Birth and Death of Silicon Valley ?

At a time when Silicon Valley seems more powerful than ever, with GAFAs and others reaching values difficult to imagine just a few years ago, at a time when Artificial Intelligence seems to scare many and fascinate others with huge fund raising for openAI ($10B) or Inflection AI ($1B) [not to forget smaller French Mistral AI ($100M)], why would I like to talk about the death of Silicon Valley ?

The Birth and Growth of Silicon Valley

Well before digging any further, you may want to watch the short video above. And by the way when was Silicon Valley born ? I always claim it was in 1957 with the foundation of Fairchild (The First Trillion-Dollar Start-up) and the industry of the semiconductor. This is probably a little more complex as you’ll see in the video.

Now the figure above does not contradict that Silicon Valley began around that year, but the region was strong with microwave and power tubes before, mostly for military applications, with companies such as Litton Engineering Labs (1932), Hewlett-Packard (1939) or Varian Associates (1948). I took the figure from a book I found in my archive (but have not read yet – will do with maybe another blog article) : Making Silicon Valley – Innovation and the Growth of High Tech, 1930-1970 by Christophe Lécuyer.

Enough with history and back to the present. If you are not convinced by how powerful Silicon Valley is, just have a look at the table below. Even if I am aware that Microsoft and Amazon, neither Tesla anymore, do not belong geographically to Silicon Valley, they certainly are part of it from a cultural standpoint. And this is why I talk about the death of Silicon Valley. From a cultural standpoint.

Death of Silicon Valley from a Cultural Standpoint

A few days ago, friends from IMF sent me articles about the retirement of Michael Moritz. I would not be surprised if you do not know him, even if I mentioned his name on this bog in the past. He was a venture capitalist and venture capitalists are not the heroes of Silicon Valley. Bob Noyce, Steve Jobs, Larry Page and Sergey Brin were. Elon Musk probably not any more. “Look around who the heroes are. They aren’t lawyers, nor are they even so much the financiers. They’re the guys who start companies” (see here).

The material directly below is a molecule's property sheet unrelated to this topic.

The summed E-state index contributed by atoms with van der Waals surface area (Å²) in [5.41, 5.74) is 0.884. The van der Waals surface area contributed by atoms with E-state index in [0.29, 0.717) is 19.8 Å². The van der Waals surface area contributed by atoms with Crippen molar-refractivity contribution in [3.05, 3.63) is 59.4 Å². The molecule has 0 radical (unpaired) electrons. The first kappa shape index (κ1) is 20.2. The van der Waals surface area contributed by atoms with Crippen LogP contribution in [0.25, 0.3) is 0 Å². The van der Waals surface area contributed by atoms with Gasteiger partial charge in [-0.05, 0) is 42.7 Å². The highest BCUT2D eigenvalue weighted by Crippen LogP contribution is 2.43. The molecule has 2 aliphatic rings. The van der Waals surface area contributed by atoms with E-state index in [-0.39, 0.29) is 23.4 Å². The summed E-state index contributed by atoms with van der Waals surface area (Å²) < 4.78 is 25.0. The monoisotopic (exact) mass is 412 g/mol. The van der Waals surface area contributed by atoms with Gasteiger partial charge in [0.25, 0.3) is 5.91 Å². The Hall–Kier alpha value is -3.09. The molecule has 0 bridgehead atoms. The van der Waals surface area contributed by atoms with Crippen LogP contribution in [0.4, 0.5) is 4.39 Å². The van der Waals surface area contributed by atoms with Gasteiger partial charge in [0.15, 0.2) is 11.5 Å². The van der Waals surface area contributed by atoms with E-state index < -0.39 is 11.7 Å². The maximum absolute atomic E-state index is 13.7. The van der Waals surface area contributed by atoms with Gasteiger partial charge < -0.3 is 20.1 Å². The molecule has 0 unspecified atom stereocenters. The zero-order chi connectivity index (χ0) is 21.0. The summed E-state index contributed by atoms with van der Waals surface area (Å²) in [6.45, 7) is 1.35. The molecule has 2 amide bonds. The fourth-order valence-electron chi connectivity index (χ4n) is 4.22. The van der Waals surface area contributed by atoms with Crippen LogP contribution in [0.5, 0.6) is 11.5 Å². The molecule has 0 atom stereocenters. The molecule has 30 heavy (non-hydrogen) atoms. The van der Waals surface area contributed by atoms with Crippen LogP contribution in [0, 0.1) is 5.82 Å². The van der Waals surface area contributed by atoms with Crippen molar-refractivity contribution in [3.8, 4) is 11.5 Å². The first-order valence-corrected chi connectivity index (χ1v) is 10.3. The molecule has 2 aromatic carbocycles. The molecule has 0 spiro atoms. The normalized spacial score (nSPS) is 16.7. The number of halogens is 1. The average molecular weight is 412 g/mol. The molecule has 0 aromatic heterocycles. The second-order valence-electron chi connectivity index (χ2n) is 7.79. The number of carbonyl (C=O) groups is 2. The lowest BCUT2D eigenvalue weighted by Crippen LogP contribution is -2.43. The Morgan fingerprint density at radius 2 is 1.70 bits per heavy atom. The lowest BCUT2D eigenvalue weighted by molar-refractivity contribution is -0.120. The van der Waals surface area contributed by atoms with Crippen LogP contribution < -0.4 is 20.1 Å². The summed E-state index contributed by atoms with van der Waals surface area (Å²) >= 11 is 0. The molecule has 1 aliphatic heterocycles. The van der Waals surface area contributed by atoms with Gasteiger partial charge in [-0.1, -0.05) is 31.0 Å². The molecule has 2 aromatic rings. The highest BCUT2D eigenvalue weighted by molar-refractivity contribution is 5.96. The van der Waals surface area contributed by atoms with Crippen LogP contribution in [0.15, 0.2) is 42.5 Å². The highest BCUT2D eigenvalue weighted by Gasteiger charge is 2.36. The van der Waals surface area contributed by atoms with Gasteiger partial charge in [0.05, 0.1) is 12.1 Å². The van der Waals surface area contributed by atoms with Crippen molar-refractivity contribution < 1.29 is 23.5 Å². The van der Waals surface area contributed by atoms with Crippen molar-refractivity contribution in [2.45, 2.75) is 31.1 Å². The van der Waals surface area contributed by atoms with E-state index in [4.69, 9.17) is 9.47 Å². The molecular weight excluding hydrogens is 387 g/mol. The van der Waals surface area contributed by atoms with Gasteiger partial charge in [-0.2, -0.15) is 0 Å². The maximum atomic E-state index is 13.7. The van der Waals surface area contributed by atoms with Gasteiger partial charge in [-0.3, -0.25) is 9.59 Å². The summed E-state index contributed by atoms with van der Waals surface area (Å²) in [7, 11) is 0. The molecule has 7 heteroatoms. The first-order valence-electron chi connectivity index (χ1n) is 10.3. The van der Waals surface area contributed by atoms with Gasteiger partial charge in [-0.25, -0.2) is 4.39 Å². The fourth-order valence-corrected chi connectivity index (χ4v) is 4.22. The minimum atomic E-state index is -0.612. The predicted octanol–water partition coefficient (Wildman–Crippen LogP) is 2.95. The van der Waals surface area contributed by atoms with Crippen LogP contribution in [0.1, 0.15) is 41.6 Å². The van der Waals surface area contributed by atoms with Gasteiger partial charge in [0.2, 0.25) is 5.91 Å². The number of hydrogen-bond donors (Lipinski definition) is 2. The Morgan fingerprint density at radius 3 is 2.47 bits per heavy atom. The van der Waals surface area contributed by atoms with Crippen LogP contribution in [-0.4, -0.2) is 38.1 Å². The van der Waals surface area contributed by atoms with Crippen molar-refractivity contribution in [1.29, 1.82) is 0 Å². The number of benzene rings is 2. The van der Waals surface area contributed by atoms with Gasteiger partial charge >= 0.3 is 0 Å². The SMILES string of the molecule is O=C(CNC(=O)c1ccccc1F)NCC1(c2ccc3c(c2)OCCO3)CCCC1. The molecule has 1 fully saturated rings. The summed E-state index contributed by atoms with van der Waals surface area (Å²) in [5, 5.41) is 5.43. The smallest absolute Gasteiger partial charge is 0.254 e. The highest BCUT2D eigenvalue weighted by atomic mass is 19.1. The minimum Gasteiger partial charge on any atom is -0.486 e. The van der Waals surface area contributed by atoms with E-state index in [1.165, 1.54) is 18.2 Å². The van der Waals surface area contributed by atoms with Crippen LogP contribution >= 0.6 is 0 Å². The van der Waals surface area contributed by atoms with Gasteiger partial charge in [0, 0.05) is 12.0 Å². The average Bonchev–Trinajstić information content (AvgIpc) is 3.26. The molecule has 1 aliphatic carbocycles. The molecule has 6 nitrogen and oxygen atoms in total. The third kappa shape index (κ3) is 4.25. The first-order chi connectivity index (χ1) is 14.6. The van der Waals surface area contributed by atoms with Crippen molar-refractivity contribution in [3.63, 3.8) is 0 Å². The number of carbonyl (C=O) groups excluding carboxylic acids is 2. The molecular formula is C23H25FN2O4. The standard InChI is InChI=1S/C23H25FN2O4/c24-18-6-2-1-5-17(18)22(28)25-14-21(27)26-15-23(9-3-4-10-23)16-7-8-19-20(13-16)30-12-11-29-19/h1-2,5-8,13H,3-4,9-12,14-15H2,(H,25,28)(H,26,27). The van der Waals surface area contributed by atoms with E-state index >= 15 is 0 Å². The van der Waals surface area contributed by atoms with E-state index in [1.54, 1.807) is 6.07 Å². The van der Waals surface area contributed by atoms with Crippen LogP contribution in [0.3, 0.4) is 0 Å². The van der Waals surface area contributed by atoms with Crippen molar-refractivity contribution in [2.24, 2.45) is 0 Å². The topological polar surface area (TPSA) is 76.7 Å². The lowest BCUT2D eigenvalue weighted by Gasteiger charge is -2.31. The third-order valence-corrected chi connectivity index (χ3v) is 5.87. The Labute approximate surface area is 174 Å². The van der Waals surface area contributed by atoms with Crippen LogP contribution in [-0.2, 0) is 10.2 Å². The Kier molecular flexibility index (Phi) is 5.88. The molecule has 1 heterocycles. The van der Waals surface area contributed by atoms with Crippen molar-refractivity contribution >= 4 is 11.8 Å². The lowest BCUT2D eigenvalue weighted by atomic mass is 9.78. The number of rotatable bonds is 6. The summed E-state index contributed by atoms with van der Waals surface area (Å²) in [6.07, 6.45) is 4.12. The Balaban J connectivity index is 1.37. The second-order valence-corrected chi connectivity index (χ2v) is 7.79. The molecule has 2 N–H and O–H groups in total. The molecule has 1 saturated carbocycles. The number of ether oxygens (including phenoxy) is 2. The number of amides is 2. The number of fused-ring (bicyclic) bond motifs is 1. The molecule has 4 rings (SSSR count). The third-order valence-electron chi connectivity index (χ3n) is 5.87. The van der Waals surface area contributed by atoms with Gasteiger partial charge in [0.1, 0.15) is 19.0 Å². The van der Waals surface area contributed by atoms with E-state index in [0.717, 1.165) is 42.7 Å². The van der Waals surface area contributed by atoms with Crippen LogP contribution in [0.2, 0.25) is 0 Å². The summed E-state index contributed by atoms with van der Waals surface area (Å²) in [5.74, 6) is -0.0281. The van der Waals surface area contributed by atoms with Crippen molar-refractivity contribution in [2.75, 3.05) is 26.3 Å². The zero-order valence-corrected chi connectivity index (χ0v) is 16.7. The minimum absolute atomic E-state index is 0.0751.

His Wikipedia page mentions “In July 2023, Moritz stepped down from Sequoia after nearly four decades.” It also adds that “his internet company investments include Google, Yahoo!, […] PayPal, Webvan, YouTube, eToys, and Zappos.” One can read for example on Techcrunch, Michael Moritz moves on, book-ending a long chapter at Sequoia Capital.

Moritz is in a long list of investors who decided to retire. The first generation stopped being active a long time ago (Arthur Rock, Don Valentine, Tom Perkins and Eugene Kleiner belong to that list) and the second generation is disappearing too (John Doerr who co-invested with Moritz in Google and was on the board of the company with him, also retired). All these relatively unknown people contributed in building Silicon Valley by supporting financially the most famous entrepreneurs.

It is not the first time I expressed doubts about Silicon Valley:
– a series of 3 articles about Optimism and Disillusionment in Silicon Valley in January 2023,
– an article from September 2021, Silicon Valley will soon be 65. Should it be Retired ? with references to Silicon Valley 2018 : The Libertarians Have Replaced the Hippies,
– or even older ones (2013) The promise of technology. Disappointing? and The Capital Sins of Silicon Valley.

It is really strange that a region could keep being so innovative more now for more than 60 years. And it will probably continue to be for a while. What is less clear is the continuation of this unique culture that Olivier Alexandre has brilliantly explained in his recent book, La tech.

We shall see…

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